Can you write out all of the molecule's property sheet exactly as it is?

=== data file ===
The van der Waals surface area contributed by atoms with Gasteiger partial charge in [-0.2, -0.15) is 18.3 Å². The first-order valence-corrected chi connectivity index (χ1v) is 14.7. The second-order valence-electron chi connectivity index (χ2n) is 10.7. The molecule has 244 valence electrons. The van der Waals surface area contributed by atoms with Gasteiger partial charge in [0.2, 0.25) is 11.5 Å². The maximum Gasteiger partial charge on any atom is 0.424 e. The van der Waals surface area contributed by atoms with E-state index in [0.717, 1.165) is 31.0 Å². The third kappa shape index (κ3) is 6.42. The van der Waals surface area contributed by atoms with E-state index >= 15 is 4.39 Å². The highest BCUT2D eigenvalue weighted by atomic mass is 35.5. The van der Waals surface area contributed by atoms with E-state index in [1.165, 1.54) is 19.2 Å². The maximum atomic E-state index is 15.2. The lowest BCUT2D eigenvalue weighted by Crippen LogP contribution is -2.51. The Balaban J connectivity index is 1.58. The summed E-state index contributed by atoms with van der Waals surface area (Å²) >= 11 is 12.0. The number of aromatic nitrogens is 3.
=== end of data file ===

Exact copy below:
The van der Waals surface area contributed by atoms with Gasteiger partial charge in [-0.2, -0.15) is 18.3 Å². The first-order valence-corrected chi connectivity index (χ1v) is 14.7. The second-order valence-electron chi connectivity index (χ2n) is 10.7. The molecule has 244 valence electrons. The van der Waals surface area contributed by atoms with Gasteiger partial charge in [0.2, 0.25) is 11.5 Å². The maximum Gasteiger partial charge on any atom is 0.424 e. The van der Waals surface area contributed by atoms with E-state index in [0.717, 1.165) is 31.0 Å². The third kappa shape index (κ3) is 6.42. The van der Waals surface area contributed by atoms with E-state index >= 15 is 4.39 Å². The highest BCUT2D eigenvalue weighted by atomic mass is 35.5. The van der Waals surface area contributed by atoms with E-state index in [1.165, 1.54) is 19.2 Å². The maximum atomic E-state index is 15.2. The lowest BCUT2D eigenvalue weighted by Crippen LogP contribution is -2.51. The Balaban J connectivity index is 1.58. The summed E-state index contributed by atoms with van der Waals surface area (Å²) >= 11 is 12.0. The number of aromatic nitrogens is 3.